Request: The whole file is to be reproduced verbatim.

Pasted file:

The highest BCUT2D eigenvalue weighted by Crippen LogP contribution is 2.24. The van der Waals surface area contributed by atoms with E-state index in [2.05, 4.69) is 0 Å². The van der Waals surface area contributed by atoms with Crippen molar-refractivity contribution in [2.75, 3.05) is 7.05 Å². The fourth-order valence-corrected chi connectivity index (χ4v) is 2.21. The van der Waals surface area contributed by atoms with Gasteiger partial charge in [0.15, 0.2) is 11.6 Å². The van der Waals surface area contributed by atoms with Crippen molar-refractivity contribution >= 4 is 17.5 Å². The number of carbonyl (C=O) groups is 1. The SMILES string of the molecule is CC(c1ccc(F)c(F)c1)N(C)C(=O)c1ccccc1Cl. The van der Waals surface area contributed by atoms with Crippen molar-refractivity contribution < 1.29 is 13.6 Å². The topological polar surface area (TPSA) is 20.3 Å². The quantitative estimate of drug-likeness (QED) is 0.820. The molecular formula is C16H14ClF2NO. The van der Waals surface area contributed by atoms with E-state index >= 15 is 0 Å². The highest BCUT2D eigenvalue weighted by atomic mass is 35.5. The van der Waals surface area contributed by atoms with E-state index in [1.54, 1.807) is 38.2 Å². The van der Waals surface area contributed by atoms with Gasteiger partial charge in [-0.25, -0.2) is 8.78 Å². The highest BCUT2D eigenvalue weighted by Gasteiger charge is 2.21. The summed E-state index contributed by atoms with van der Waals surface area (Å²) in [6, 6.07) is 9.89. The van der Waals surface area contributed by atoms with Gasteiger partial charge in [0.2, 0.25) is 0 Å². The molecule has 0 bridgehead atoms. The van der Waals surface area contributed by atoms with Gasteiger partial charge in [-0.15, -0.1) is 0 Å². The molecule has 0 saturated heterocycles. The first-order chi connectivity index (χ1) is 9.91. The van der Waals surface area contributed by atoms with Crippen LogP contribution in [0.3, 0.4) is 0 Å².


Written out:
The highest BCUT2D eigenvalue weighted by Crippen LogP contribution is 2.24. The van der Waals surface area contributed by atoms with E-state index in [2.05, 4.69) is 0 Å². The van der Waals surface area contributed by atoms with Crippen molar-refractivity contribution in [2.75, 3.05) is 7.05 Å². The fourth-order valence-corrected chi connectivity index (χ4v) is 2.21. The van der Waals surface area contributed by atoms with Gasteiger partial charge in [0.15, 0.2) is 11.6 Å². The van der Waals surface area contributed by atoms with Crippen molar-refractivity contribution >= 4 is 17.5 Å². The number of carbonyl (C=O) groups is 1. The SMILES string of the molecule is CC(c1ccc(F)c(F)c1)N(C)C(=O)c1ccccc1Cl. The van der Waals surface area contributed by atoms with Crippen molar-refractivity contribution < 1.29 is 13.6 Å². The topological polar surface area (TPSA) is 20.3 Å². The quantitative estimate of drug-likeness (QED) is 0.820. The molecular formula is C16H14ClF2NO. The van der Waals surface area contributed by atoms with E-state index >= 15 is 0 Å². The highest BCUT2D eigenvalue weighted by atomic mass is 35.5. The van der Waals surface area contributed by atoms with E-state index in [1.54, 1.807) is 38.2 Å². The van der Waals surface area contributed by atoms with Gasteiger partial charge in [-0.25, -0.2) is 8.78 Å². The highest BCUT2D eigenvalue weighted by Gasteiger charge is 2.21. The summed E-state index contributed by atoms with van der Waals surface area (Å²) in [6, 6.07) is 9.89. The van der Waals surface area contributed by atoms with Gasteiger partial charge in [0.2, 0.25) is 0 Å². The molecule has 0 bridgehead atoms. The van der Waals surface area contributed by atoms with Gasteiger partial charge in [-0.15, -0.1) is 0 Å². The molecule has 0 saturated heterocycles. The first-order chi connectivity index (χ1) is 9.91. The van der Waals surface area contributed by atoms with Crippen LogP contribution in [0.3, 0.4) is 0 Å².